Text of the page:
You are the first person I have seen (outside of Sun) that has used "extremely fast" and "java" in the same sentence. Do you have references? I would like to read up on the architectural differences. Objective C can drop down to C, but let's face it the speed factor now-a-days is more academic than practical. To be fair, both languages run fast enough to give a good user experience. I always had my doubts on the effectiveness of benchmarks in arguments like these. I am more of a "the right tool for the job" kinda person. This right tool being, what ever you feel most comfortable programming in.

    Finally, the iPhone/Touch has some specific hardware to help make Java fast. Apple's just ignoring it. But Java on the iPhone using Apple's GUI library would be extremely cool.

    You are sorta right. The ARM 1176JZF does have built in hardware that is capable of running Java bytecode. It is a Software/Hardware solution called Jazelle. I don't know how easy it would be to incorporate its use into OS X lite. I know it's nice in an embedded JVM environment, but I have no clue on how well it would work in a mach environment. I'm thi

  • Re:Apple's stance (Score:3, Informative)

    by RockoTDF ( 1042780 ) on Saturday March 08, 2008 @05:47PM (#22688824) Homepage
    As a current college student, let me tell you that the Java Hype bomb is still around. I say that Java is to computer languages what English is to spoken languages....clunky but totally acceptable to people that don't know any better. I find myself spending more time solving Java related problems than I do solving the problems of my assignments. I really wish they would do python at the intro level so students could learn how to think about coding and then do C/C++ or something so we can see how shit *really* works at a more basic level. (I believe this is what MIT is doing at the moment?)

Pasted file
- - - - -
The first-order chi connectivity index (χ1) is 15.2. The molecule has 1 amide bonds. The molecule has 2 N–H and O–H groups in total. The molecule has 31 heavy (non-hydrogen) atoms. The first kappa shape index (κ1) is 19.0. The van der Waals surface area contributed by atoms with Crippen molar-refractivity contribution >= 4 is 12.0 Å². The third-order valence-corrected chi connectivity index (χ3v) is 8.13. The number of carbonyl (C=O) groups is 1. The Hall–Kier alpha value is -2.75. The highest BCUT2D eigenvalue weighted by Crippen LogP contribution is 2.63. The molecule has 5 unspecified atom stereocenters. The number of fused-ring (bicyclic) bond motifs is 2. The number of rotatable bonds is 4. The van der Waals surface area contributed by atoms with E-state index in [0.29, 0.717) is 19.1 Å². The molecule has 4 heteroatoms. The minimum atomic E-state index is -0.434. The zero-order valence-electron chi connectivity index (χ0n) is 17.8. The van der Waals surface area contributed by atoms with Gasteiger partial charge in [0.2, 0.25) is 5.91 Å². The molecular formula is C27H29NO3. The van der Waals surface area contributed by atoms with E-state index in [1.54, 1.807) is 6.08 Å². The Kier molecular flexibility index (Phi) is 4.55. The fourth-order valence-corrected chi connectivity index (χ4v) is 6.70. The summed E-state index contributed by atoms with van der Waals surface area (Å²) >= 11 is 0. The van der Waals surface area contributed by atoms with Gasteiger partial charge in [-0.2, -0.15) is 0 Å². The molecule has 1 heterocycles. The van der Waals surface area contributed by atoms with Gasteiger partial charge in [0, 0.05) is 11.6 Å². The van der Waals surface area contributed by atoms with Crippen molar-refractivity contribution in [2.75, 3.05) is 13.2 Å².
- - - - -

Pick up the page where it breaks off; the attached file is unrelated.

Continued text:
• I'm not sure what you're aiming at here, but .NET (and, by extension, Silverlight) has a sandbox security model;

    CIL is not run in a sandboxed interpreter like Java, it's just an intermediate form for native code.

    And I did not consider the JVM security model acceptable when it was first introduced. Making part of the sandbox dependent on the class model was a very dangerous step, and it's only been the years of secure Java implementations that demonstrate that Sun's design is secure. And Sun's design does not include a mechanism for a Java applet to acquire rights outside the sandbox simply by the "zone" it's in.

    Microsoft may be able to prove that they have got it right this time. But they will need to prove it, as Sun did.
  • by Anonymous Coward on Sunday March 09, 2008 @12:36AM (#22690608)

    CIL is not run in a sandboxed interpreter like Java, it's just an intermediate form for native code.
    Bullshit. Java bytecode is just as much an intermediate form for native code as CIL is. Let's compare: both can be interpreted, but in their actual implementations, both are often transformed to native code by their respective JIT compilers. Both can run in a sandbox (as in Silverlight or Java Applets), or with full system access (as in Java Web Start and .NET's ClickOnce deployment). With full system access, both can call native code (via JNI or P/Invoke). Silverlight does not grant security privileges to applets based on IE Zone settings. The security models are exactly equivalent. You are correct that Java is more proven, but there is nothing inherent in either system's design to indicate that it has a dramatic security advantage over the other.

God made the integers; all else is the work of Man. -- Kronecker